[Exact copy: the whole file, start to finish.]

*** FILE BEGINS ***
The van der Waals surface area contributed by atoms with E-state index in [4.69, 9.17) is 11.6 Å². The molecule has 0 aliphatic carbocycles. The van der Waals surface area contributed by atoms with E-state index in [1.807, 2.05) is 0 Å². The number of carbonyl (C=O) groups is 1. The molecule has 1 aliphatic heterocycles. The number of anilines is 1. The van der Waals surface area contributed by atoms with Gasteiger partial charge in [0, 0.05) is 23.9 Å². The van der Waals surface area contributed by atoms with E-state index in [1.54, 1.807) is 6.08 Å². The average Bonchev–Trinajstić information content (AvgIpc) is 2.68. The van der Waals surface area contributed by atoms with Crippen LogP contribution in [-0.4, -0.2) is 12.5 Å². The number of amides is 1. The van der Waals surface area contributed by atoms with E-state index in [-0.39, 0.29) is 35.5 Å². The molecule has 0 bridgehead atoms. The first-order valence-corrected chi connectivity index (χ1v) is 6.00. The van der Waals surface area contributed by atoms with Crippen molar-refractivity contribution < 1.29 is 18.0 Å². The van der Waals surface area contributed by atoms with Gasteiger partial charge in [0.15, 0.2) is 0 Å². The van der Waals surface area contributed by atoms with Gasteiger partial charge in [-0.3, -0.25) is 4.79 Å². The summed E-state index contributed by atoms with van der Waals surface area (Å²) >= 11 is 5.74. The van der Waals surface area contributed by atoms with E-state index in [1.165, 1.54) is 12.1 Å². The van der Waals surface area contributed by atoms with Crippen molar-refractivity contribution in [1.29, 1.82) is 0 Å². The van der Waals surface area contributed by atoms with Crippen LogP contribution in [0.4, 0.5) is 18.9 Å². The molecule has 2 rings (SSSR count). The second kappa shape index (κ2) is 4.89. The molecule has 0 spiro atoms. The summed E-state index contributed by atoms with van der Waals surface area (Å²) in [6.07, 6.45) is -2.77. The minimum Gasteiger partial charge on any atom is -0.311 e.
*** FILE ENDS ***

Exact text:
The van der Waals surface area contributed by atoms with E-state index in [4.69, 9.17) is 11.6 Å². The molecule has 0 aliphatic carbocycles. The van der Waals surface area contributed by atoms with E-state index in [1.807, 2.05) is 0 Å². The number of carbonyl (C=O) groups is 1. The molecule has 1 aliphatic heterocycles. The number of anilines is 1. The van der Waals surface area contributed by atoms with Gasteiger partial charge in [0, 0.05) is 23.9 Å². The van der Waals surface area contributed by atoms with E-state index in [1.54, 1.807) is 6.08 Å². The average Bonchev–Trinajstić information content (AvgIpc) is 2.68. The van der Waals surface area contributed by atoms with Crippen LogP contribution in [-0.4, -0.2) is 12.5 Å². The number of amides is 1. The van der Waals surface area contributed by atoms with E-state index in [-0.39, 0.29) is 35.5 Å². The molecule has 0 bridgehead atoms. The first-order valence-corrected chi connectivity index (χ1v) is 6.00. The van der Waals surface area contributed by atoms with Crippen molar-refractivity contribution < 1.29 is 18.0 Å². The van der Waals surface area contributed by atoms with Gasteiger partial charge in [0.15, 0.2) is 0 Å². The van der Waals surface area contributed by atoms with Gasteiger partial charge in [-0.3, -0.25) is 4.79 Å². The summed E-state index contributed by atoms with van der Waals surface area (Å²) >= 11 is 5.74. The van der Waals surface area contributed by atoms with E-state index in [1.165, 1.54) is 12.1 Å². The van der Waals surface area contributed by atoms with Crippen molar-refractivity contribution in [1.29, 1.82) is 0 Å². The van der Waals surface area contributed by atoms with Crippen LogP contribution in [0.4, 0.5) is 18.9 Å². The molecule has 2 rings (SSSR count). The second kappa shape index (κ2) is 4.89. The molecule has 0 spiro atoms. The summed E-state index contributed by atoms with van der Waals surface area (Å²) in [6.07, 6.45) is -2.77. The minimum Gasteiger partial charge on any atom is -0.311 e.